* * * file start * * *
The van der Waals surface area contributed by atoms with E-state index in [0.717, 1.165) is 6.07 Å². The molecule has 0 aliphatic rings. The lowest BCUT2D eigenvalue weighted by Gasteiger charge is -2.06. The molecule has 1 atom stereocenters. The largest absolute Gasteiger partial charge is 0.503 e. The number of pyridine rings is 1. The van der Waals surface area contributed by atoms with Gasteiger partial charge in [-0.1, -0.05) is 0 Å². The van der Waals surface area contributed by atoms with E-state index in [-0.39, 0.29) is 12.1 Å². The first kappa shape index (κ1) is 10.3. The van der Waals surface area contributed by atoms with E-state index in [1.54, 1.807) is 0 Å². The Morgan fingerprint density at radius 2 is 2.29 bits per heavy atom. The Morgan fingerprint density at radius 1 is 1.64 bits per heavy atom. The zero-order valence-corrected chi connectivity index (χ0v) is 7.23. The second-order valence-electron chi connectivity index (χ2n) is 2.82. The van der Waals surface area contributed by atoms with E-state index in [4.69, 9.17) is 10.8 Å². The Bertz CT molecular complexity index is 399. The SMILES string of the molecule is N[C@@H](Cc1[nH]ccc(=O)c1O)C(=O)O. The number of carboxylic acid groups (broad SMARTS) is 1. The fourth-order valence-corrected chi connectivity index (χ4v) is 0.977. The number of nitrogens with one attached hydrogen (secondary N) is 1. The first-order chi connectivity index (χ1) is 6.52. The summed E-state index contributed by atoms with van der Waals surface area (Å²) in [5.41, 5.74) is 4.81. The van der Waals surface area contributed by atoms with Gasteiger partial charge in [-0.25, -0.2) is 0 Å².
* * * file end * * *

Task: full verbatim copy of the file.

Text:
The van der Waals surface area contributed by atoms with E-state index in [0.717, 1.165) is 6.07 Å². The molecule has 0 aliphatic rings. The lowest BCUT2D eigenvalue weighted by Gasteiger charge is -2.06. The molecule has 1 atom stereocenters. The largest absolute Gasteiger partial charge is 0.503 e. The number of pyridine rings is 1. The van der Waals surface area contributed by atoms with Gasteiger partial charge in [-0.1, -0.05) is 0 Å². The van der Waals surface area contributed by atoms with E-state index in [-0.39, 0.29) is 12.1 Å². The first kappa shape index (κ1) is 10.3. The van der Waals surface area contributed by atoms with E-state index in [1.54, 1.807) is 0 Å². The Morgan fingerprint density at radius 2 is 2.29 bits per heavy atom. The Morgan fingerprint density at radius 1 is 1.64 bits per heavy atom. The zero-order valence-corrected chi connectivity index (χ0v) is 7.23. The second-order valence-electron chi connectivity index (χ2n) is 2.82. The van der Waals surface area contributed by atoms with E-state index in [4.69, 9.17) is 10.8 Å². The Bertz CT molecular complexity index is 399. The SMILES string of the molecule is N[C@@H](Cc1[nH]ccc(=O)c1O)C(=O)O. The number of carboxylic acid groups (broad SMARTS) is 1. The fourth-order valence-corrected chi connectivity index (χ4v) is 0.977. The number of nitrogens with one attached hydrogen (secondary N) is 1. The first-order chi connectivity index (χ1) is 6.52. The summed E-state index contributed by atoms with van der Waals surface area (Å²) in [5.41, 5.74) is 4.81. The van der Waals surface area contributed by atoms with Gasteiger partial charge in [-0.25, -0.2) is 0 Å².